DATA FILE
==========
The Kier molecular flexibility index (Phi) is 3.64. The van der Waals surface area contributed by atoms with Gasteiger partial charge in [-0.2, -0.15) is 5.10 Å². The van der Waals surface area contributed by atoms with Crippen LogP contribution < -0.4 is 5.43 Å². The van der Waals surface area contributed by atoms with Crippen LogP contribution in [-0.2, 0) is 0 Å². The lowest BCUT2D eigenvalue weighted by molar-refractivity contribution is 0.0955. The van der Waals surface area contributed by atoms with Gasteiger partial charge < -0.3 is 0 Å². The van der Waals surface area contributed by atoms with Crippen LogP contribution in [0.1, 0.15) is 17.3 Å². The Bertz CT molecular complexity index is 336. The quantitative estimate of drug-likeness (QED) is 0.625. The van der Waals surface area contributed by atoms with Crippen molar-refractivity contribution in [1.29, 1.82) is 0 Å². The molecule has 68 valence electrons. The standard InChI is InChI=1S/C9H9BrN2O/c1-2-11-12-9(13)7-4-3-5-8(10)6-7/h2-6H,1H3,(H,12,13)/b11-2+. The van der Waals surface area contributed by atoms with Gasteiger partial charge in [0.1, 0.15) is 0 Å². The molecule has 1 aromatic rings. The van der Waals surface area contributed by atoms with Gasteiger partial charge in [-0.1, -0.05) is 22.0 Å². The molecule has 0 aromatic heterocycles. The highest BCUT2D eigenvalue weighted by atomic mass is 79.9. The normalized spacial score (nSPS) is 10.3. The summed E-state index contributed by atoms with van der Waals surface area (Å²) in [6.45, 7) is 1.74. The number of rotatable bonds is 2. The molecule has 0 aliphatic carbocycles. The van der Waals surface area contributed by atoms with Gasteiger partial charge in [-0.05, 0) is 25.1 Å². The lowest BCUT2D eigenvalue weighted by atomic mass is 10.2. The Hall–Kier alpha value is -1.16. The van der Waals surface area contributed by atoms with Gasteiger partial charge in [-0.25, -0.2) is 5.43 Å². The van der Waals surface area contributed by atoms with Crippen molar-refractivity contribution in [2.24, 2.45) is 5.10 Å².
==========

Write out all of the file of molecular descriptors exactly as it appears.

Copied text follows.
The Kier molecular flexibility index (Phi) is 3.64. The van der Waals surface area contributed by atoms with Gasteiger partial charge in [-0.2, -0.15) is 5.10 Å². The van der Waals surface area contributed by atoms with Crippen LogP contribution < -0.4 is 5.43 Å². The van der Waals surface area contributed by atoms with Crippen LogP contribution in [-0.2, 0) is 0 Å². The lowest BCUT2D eigenvalue weighted by molar-refractivity contribution is 0.0955. The van der Waals surface area contributed by atoms with Gasteiger partial charge < -0.3 is 0 Å². The van der Waals surface area contributed by atoms with Crippen LogP contribution in [0.1, 0.15) is 17.3 Å². The Bertz CT molecular complexity index is 336. The quantitative estimate of drug-likeness (QED) is 0.625. The van der Waals surface area contributed by atoms with Crippen molar-refractivity contribution in [1.29, 1.82) is 0 Å². The molecule has 68 valence electrons. The standard InChI is InChI=1S/C9H9BrN2O/c1-2-11-12-9(13)7-4-3-5-8(10)6-7/h2-6H,1H3,(H,12,13)/b11-2+. The van der Waals surface area contributed by atoms with Gasteiger partial charge in [0.1, 0.15) is 0 Å². The molecule has 1 aromatic rings. The van der Waals surface area contributed by atoms with Gasteiger partial charge in [-0.1, -0.05) is 22.0 Å². The molecule has 0 aromatic heterocycles. The highest BCUT2D eigenvalue weighted by atomic mass is 79.9. The normalized spacial score (nSPS) is 10.3. The summed E-state index contributed by atoms with van der Waals surface area (Å²) in [6.45, 7) is 1.74. The number of rotatable bonds is 2. The molecule has 0 aliphatic carbocycles. The van der Waals surface area contributed by atoms with Gasteiger partial charge in [-0.05, 0) is 25.1 Å². The lowest BCUT2D eigenvalue weighted by atomic mass is 10.2. The Hall–Kier alpha value is -1.16. The van der Waals surface area contributed by atoms with Gasteiger partial charge in [-0.25, -0.2) is 5.43 Å². The van der Waals surface area contributed by atoms with Crippen molar-refractivity contribution in [2.24, 2.45) is 5.10 Å².